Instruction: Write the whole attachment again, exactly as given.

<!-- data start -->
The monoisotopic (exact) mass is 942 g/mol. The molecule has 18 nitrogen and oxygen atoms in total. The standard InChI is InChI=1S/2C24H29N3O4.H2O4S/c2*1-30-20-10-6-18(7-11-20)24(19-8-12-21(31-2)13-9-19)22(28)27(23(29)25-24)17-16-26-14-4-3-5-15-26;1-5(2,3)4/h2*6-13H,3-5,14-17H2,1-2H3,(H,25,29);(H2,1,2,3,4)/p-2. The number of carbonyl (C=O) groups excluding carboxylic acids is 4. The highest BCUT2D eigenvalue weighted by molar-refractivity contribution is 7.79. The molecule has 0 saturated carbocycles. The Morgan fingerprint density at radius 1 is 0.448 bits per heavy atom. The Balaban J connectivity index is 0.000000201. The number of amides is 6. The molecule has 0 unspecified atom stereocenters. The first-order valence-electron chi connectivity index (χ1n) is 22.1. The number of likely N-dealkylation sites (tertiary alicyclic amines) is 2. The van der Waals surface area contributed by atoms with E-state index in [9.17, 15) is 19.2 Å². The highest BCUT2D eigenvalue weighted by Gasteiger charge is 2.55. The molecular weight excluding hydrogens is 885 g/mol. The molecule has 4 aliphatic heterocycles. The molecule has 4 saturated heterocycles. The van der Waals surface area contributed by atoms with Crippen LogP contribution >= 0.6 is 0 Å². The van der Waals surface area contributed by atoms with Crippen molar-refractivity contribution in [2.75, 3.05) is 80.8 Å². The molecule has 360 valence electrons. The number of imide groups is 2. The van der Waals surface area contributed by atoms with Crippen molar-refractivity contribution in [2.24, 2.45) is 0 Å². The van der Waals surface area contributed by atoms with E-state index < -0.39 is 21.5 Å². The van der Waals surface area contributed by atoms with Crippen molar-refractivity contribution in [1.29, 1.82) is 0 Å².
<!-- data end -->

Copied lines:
The monoisotopic (exact) mass is 942 g/mol. The molecule has 18 nitrogen and oxygen atoms in total. The standard InChI is InChI=1S/2C24H29N3O4.H2O4S/c2*1-30-20-10-6-18(7-11-20)24(19-8-12-21(31-2)13-9-19)22(28)27(23(29)25-24)17-16-26-14-4-3-5-15-26;1-5(2,3)4/h2*6-13H,3-5,14-17H2,1-2H3,(H,25,29);(H2,1,2,3,4)/p-2. The number of carbonyl (C=O) groups excluding carboxylic acids is 4. The highest BCUT2D eigenvalue weighted by molar-refractivity contribution is 7.79. The molecule has 0 saturated carbocycles. The Morgan fingerprint density at radius 1 is 0.448 bits per heavy atom. The Balaban J connectivity index is 0.000000201. The number of amides is 6. The molecule has 0 unspecified atom stereocenters. The first-order valence-electron chi connectivity index (χ1n) is 22.1. The number of likely N-dealkylation sites (tertiary alicyclic amines) is 2. The van der Waals surface area contributed by atoms with E-state index in [9.17, 15) is 19.2 Å². The highest BCUT2D eigenvalue weighted by Gasteiger charge is 2.55. The molecular weight excluding hydrogens is 885 g/mol. The molecule has 4 aliphatic heterocycles. The molecule has 4 saturated heterocycles. The van der Waals surface area contributed by atoms with Crippen LogP contribution >= 0.6 is 0 Å². The van der Waals surface area contributed by atoms with Crippen molar-refractivity contribution in [2.75, 3.05) is 80.8 Å². The molecule has 360 valence electrons. The number of imide groups is 2. The van der Waals surface area contributed by atoms with Crippen molar-refractivity contribution in [2.24, 2.45) is 0 Å². The van der Waals surface area contributed by atoms with E-state index < -0.39 is 21.5 Å². The van der Waals surface area contributed by atoms with Crippen molar-refractivity contribution in [1.29, 1.82) is 0 Å².